Data Flash is DQC’s weekly roundup of news articles and blogs on effective education data use.
Between weighing their public schools options and evaluating private schools or the growing number of charter schools, there is a lot of data to wade through. Even more confusing is where to turn for reliable information about schools and student performance. This article helps cut through the clutter. (Nashville City Paper, 10/22/2012)
When students, institutions, and state governments make well-informed decisions, economy- wide benefits are the result. Publishing earnings by program will probably lead students to enroll in majors that are in higher demand. The skills gap—a mismatch between workers’ skills and those desired by employers—would shrink as individuals and institutions develop a stronger understanding of the skills demanded in the labor market. While advancements in data hold great promise to improve transparency in higher education, developments will be necessary to ensure that our standard for data quality is of the highest order. (The Chronicle of Higher Education, 10/22/2012)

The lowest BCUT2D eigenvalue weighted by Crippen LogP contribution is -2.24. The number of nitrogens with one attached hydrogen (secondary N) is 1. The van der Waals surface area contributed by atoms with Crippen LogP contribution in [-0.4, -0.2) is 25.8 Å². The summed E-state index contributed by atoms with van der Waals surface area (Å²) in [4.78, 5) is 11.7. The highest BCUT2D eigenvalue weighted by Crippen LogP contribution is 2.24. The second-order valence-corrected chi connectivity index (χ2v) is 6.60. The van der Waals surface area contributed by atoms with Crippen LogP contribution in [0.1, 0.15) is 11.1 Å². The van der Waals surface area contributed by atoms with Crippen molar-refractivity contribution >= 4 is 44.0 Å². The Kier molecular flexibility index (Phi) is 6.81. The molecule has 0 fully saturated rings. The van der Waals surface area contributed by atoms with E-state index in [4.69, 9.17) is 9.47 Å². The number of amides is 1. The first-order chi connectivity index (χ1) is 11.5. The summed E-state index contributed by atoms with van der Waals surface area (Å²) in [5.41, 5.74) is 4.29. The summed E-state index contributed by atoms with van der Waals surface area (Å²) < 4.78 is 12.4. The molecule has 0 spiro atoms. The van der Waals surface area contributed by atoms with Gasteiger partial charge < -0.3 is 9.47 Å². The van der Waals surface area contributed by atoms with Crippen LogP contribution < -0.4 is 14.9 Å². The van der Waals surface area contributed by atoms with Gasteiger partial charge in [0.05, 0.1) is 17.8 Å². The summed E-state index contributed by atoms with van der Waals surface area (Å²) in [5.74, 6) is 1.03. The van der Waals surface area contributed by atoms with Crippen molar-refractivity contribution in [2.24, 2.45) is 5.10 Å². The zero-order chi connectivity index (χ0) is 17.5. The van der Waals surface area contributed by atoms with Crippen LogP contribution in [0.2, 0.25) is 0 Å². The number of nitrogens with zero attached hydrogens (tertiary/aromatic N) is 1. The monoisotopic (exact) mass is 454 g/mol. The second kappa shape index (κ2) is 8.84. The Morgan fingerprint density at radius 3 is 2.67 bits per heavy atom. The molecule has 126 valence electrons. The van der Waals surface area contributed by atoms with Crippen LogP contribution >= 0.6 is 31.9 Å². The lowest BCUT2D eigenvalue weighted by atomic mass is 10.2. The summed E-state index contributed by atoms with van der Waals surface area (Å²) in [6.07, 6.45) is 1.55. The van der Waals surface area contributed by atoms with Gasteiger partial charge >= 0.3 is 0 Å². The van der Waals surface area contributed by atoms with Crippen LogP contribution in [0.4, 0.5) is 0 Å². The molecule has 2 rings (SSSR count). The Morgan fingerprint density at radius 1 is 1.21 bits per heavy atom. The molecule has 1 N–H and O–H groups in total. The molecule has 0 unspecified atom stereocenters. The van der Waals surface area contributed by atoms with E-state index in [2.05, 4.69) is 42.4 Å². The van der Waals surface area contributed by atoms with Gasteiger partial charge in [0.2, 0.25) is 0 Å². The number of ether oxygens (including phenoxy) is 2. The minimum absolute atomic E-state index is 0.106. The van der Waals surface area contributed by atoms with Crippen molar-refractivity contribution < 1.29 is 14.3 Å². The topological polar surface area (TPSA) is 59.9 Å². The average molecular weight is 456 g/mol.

The cause of their concern are new, tougher standards that will show that only about half of students score at proficient or advanced levels on standardized tests, according to the state Department of Public Instruction. About 80 percent of students scored at that level under the previous standards. (Fall Reporter , 10/20/2012)
The initial results: Out of 1,877 schools in Wisconsin that received a public report card with a rating Monday, 86 percent met or exceeded the state’s expectations for performance. About 14 percent of the schools rated fell below the state’s expectations for performance. (Milwaukee, Wisconsin, Journal Sentinel Online, 10/22/2012)
One of the most interesting educational data initiatives is the White House Office of Science and Technology Policy and the Office of Educational Technology’s MyData, which will give college students access to their own data in a machine-readable format, including not only student loan and financial aid information but also, at least with one vendor, information from a student information system. The idea is that students will own their data in a permanent and portable form. (EdWeek Blog, 10/20/2012)
In order to make real change, in order to make the kind of impact that produces the results we want, we need a new way of doing business. In this case, we need to have the discipline to consistently use the growing body of education data to narrow our focus on what matters most and invest in what really works. (Huffington Post, 10/24/2012)